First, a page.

Now I need to get cracking on the actual sewing part. I'm looking forward to trying these old-fashioned patterns.

Also in mail news: Lori sent me the most lovely handmade cards today. Thank you! I'm putting together a little reciprocal package for her--very fun stuff.

Author: Luisa Perkins
•11:31 AM
I saw this cute meme on Suzanne's and TXMommy's blogs. Why not join in the fun?

1) What are your Easter traditions? On Easter itself, we go to church, sing in the choir, then come home for a big family dinner. This year, Patrick is speaking in Sacrament Meeting, so it will be an extra special Sunday.

During Holy Week, we have two non-LDS traditions that are dear to me. The first is Passover Seder with our friends the Leibowitzes. Tonight will be my 17th seder with them; Patrick has been celebrating Passover with them since he was in college. Can't wait!

The second is Tenebrae service at the Cathedral of St. John the Divine. This year it is being held on Wednesday; I'm trying to work out my schedule so that I can go. Though I am not Episcopalian, I find Tenebrae incredibly evocative of the events and feelings around Christ's Atonement. During the service, St. John's choir sings Tallis's haunting Lamentations of Jeremiah, one of my favorite pieces of sacred music. The service is always wonderful, and I come away pondering Christ's many gifts to us.

2) What is your favorite Easter dish? Roast Leg of Lamb and homemade French Fries

3) When did you learn the truth about the Easter Bunny? Sad story: It was December; I had just turned nine (yikes). Mom broke the news that she was really Santa. I was furious, and replied sarcastically, "I suppose the next thing you'll tell me is that you're the Easter Bunny and the Tooth Fairy, too." The look of panic on her face told me everything I needed to know. Sorry, Mom; I'm sure it was a traumatic experience for you, too.

4) How do you decorate for Easter? Huh?

5) How many Easter Egg hunts does your family participate in? Just one. My father-in-law hides the eggs around the house and keeps a meticulous list of where they all are.

6) What is your favorite flavor of jelly bean? Jelly Belly Sour Cherry

7) How do you decorate Easter eggs? When we do it at all, it's with the regular old PAAS kit. The irony is that before we had kids, I had a bit of a Martha Stewart phase, and I got really fancy with the eggs then. For better or for worse, that phase has passed. We don't decorate eggs every year. We also don't carve jack-o-lanterns every year.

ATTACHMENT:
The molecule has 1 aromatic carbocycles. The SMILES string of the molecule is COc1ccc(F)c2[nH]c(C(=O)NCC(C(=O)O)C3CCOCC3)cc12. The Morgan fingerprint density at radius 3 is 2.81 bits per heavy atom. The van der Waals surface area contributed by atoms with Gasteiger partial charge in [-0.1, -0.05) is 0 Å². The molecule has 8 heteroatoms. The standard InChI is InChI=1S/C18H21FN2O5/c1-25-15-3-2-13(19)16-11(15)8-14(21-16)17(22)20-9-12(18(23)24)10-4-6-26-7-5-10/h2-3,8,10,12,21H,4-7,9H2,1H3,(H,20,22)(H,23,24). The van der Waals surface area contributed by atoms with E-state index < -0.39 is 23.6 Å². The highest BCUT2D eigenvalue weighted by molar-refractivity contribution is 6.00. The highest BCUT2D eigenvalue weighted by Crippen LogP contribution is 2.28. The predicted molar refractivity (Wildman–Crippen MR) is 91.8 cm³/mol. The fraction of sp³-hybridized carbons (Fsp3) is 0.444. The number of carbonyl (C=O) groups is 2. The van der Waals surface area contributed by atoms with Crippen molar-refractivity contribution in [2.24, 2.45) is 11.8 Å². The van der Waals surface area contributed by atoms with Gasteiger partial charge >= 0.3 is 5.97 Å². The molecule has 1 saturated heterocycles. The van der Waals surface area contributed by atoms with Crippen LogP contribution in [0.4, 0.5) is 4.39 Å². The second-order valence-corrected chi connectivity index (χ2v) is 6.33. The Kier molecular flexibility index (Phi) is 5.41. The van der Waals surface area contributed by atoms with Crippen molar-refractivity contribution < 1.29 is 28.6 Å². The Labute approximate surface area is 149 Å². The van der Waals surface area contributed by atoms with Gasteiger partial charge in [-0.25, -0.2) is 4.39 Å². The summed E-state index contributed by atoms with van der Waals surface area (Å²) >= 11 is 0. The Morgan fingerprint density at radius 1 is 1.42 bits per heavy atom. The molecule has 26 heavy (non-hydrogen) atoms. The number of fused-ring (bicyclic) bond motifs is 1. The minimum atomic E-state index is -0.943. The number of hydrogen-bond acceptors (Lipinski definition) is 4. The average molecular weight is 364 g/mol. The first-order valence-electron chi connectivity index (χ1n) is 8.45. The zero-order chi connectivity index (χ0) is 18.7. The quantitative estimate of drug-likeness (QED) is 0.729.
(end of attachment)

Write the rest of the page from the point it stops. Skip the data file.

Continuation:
8) Do you make/buy special outfits for your kids on Easter? I used to buy matching polo shirts for the boys. Last year I bought matching dresses for the girls and myself because Hanna Andersson was having a massive sale. Since they still fit us, we'll wear them again this year.

9) What are your favorite Easter hymns and/or choir arrangements? This Joyful Eastertide

10) Do you spend Easter at home, on vacation, or with family? At home with family

11) Do you make deviled eggs out of leftover Easter eggs? I make deviled eggs whenever possible. They are one of my favorite foods.

12) Are you tired of eggs by the end of the Easter season? No.

13) Are Peeps good or gross? Peeps are a sure sign of the impending Apocalypse. I'm not kidding.

14) What company makes the best Easter chocolate? Lindt--their Spring Truffles ROCK.

15) Do you find plastic Easter grass hidden in places for months after Easter is over? No; it is banned from my house. Here's what my deprived family gets for Easter: one basket for the whole family (lined with some paper shred) containing Lindor balls and a few jelly beans to share, and one book for each person.

That's it! Everyone reading is tagged; if you participate, leave me a comment so that I can come visit you.